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Chicago Picks Progressive to Take On School Privatizer in Mayoral Runoff

Brandon Johnson’s grassroots campaign centers on expanding resources for Chicago's public schools and taxing the rich.

Chicago mayoral candidate Brandon Johnson is introduced at a fundraiser and rally at the Honeycomb Network in Chicago, Illinois, on February 25, 2023.

Chicago voters rejected Democratic Mayor Lori Lightfoot’s bid for a second term on Tuesday, elevating progressive Cook County Commissioner Brandon Johnson to face conservative candidate Paul Vallas — an ardent school privatization advocate — in an April 4 runoff.

Johnson, a longtime educator and organizer, advanced to the runoff with roughly 20% of the vote after a grassroots campaign centered on expanding resources for Chicago’s public schools and taxing the rich to boost affordable housing, public transportation, healthcare, and other priorities.

“Today, we are on the verge of creating a new Chicago,” Stacy Davis Gates, president of the Chicago Teachers Union, said in a statement applauding Johnson’s campaign. “It’s a Chicago for the many, not the few — a city where the unhoused can access affordable and sustainable housing, where our public schools are fully funded and provide the support students need, and where our young people can play in safe, welcoming, and thriving communities.”

Vallas, though, is seen as the frontrunner, having received 34% of the vote on Tuesday in his second bid for mayor.

U.S. Rep. Chuy Garcia (D-Ill.) received less than 14% of the vote in Tuesday’s contest, under Lightfoot’s 17%.

The former CEO of Chicago Public Schools, Vallas is a longtime proponent of school privatization, having expanded charter schools and other privatization schemes in his home city as well as in Philadelphia and post-Hurricane Katrina New Orleans.

Far from shying away from his record — which has drawn vocal criticism from lawmakers and officials from the areas where he’s attacked public schools — Vallas has pledged to build on it if elected mayor of Chicago.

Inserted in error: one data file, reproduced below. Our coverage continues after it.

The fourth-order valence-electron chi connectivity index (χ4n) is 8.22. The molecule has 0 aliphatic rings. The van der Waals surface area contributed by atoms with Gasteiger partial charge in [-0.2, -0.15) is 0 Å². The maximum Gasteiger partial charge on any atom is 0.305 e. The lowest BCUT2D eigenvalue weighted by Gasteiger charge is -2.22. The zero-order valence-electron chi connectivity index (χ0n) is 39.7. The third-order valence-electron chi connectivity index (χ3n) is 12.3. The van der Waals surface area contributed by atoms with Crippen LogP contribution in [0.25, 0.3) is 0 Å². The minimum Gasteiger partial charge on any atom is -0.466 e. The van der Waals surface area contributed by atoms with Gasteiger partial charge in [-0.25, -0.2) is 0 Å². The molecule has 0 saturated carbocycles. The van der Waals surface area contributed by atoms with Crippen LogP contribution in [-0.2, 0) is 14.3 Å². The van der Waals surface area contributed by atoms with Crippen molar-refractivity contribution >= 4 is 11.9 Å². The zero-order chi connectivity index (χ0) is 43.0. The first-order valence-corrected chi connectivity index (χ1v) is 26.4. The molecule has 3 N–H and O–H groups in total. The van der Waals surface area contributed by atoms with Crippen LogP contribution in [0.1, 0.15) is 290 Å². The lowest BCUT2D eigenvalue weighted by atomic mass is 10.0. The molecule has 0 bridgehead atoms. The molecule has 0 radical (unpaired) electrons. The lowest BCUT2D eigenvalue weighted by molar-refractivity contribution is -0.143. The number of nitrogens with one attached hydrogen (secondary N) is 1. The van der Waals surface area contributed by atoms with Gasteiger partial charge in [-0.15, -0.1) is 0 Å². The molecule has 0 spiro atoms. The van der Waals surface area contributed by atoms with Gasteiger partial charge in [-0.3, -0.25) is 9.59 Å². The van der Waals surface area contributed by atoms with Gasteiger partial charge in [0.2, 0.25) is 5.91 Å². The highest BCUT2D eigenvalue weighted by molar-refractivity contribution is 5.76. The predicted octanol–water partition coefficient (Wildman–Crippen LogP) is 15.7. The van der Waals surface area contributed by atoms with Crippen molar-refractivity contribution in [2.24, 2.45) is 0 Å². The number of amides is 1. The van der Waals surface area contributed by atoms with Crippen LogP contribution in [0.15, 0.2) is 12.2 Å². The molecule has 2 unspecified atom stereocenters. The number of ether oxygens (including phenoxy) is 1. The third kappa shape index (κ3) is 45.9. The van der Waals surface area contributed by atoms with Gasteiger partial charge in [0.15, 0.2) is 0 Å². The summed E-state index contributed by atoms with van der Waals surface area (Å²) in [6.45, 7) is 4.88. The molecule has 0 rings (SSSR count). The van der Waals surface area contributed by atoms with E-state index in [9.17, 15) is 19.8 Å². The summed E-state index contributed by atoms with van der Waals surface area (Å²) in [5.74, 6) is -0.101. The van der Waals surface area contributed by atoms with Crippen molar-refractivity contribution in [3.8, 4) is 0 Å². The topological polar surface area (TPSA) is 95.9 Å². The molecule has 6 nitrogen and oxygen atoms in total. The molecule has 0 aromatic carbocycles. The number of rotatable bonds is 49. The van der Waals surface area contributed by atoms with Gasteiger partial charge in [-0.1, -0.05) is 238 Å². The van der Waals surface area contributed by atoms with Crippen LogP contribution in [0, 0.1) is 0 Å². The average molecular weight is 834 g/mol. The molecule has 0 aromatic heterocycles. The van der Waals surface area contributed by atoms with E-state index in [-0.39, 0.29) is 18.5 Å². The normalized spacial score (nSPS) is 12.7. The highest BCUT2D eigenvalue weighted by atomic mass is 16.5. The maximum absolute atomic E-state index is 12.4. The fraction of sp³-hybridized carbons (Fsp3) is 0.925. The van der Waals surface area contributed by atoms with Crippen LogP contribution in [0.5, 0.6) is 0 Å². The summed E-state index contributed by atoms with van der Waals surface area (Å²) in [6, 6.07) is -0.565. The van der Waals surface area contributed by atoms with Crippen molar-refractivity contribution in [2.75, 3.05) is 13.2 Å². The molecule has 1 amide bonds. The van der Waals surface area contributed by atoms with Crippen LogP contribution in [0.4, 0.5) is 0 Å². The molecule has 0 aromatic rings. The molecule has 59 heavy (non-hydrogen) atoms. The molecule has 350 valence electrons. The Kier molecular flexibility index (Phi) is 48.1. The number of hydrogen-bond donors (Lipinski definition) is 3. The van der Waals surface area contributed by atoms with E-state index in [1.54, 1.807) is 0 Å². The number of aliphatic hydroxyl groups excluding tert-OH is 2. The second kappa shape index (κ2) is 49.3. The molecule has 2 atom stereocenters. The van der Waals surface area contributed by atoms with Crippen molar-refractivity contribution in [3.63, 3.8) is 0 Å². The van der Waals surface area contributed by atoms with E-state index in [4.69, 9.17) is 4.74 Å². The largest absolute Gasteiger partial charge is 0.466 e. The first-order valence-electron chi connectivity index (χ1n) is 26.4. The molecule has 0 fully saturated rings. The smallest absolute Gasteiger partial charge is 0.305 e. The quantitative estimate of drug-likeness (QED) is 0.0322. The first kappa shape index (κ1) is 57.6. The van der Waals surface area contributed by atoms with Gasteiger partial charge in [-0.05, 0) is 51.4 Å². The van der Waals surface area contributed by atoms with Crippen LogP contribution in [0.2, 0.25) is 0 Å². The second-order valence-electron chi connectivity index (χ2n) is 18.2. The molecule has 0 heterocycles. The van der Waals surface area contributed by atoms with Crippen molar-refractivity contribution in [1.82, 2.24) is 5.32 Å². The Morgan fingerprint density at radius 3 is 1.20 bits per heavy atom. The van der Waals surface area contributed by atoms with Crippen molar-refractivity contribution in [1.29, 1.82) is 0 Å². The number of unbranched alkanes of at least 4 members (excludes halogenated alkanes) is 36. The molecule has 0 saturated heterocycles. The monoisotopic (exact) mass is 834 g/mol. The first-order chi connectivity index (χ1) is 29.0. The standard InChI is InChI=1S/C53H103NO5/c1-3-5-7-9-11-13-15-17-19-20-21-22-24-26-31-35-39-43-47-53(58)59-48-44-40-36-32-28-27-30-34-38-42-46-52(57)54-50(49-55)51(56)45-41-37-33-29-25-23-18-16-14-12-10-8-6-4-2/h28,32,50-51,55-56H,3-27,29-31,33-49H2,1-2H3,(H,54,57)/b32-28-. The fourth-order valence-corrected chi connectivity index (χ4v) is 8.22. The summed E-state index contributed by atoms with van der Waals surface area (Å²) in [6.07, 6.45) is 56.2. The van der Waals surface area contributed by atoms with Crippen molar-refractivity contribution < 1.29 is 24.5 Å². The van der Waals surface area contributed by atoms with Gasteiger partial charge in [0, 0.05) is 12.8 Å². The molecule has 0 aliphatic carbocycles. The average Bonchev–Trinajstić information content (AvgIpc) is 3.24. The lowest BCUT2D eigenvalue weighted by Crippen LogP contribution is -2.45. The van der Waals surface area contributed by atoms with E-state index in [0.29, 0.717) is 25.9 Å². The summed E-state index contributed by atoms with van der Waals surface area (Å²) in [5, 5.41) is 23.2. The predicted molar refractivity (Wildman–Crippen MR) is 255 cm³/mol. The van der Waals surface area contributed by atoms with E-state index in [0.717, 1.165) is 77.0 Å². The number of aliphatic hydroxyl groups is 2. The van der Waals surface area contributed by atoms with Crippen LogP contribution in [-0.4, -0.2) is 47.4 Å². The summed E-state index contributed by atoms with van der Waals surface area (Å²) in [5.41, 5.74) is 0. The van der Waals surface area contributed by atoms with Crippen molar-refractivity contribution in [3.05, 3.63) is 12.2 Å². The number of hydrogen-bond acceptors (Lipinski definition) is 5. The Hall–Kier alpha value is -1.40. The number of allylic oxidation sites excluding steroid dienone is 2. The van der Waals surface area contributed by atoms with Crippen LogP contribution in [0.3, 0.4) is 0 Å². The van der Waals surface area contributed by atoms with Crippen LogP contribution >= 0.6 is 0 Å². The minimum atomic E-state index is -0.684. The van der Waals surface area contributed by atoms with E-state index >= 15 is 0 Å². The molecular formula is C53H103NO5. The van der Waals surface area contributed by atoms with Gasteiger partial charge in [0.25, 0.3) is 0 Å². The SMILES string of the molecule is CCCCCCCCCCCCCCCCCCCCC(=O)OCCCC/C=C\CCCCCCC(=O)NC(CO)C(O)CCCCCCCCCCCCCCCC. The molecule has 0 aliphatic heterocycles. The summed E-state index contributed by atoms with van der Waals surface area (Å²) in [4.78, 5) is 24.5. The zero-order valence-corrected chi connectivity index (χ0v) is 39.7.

Maurice Mitchell, national director of the Working Families Party — which is backing Johnson — said late Tuesday that “the contrast in this runoff could not be clearer.”

“In one corner, we have a classroom teacher and union organizer with deep community roots,” said Mitchell. “In the other corner, we have conservative Paul Vallas, who is backed by the Trump-supporting Fraternal Order of Police and has never come across a public school he didn’t want to gut.”

Following Tuesday’s vote, Johnson — who has described his opponent’s approach to education as “morally bankrupt” — tweeted that “if tonight is proof of anything, it’s proof that anything is possible.”

“It’s proof that we can build a Chicago as big and generous as its promise,” he continued. “And it’s proof that City Hall can truly belong to the people. Tonight is just the beginning. Thank you, Chicago.”

To defeat Vallas, Johnson will have to overcome a likely torrent of opposition spending from dark money organizations that have taken an interest in the race to lead the United States’ third-largest city.

As the Chicago Tribune reported last month, groups spent “hundreds of thousands of dollars in the final weeks of the race for mayor” while “hiding where that money is coming from.”

One dark money organization, the Chicago Leadership Committee, has “spent more than $165,000 on TV and digital ads for Vallas’ mayoral bid,” the Tribune reported.

“There’s no question even more dark money will flood this election in the coming weeks,” Mitchell warned. “The right wing sees our movement gaining momentum and will do everything possible to stop us. But tonight is more proof that organized people can beat organized money. Brandon Johnson has always had the backs of working families, and in April, we’ll have his.”

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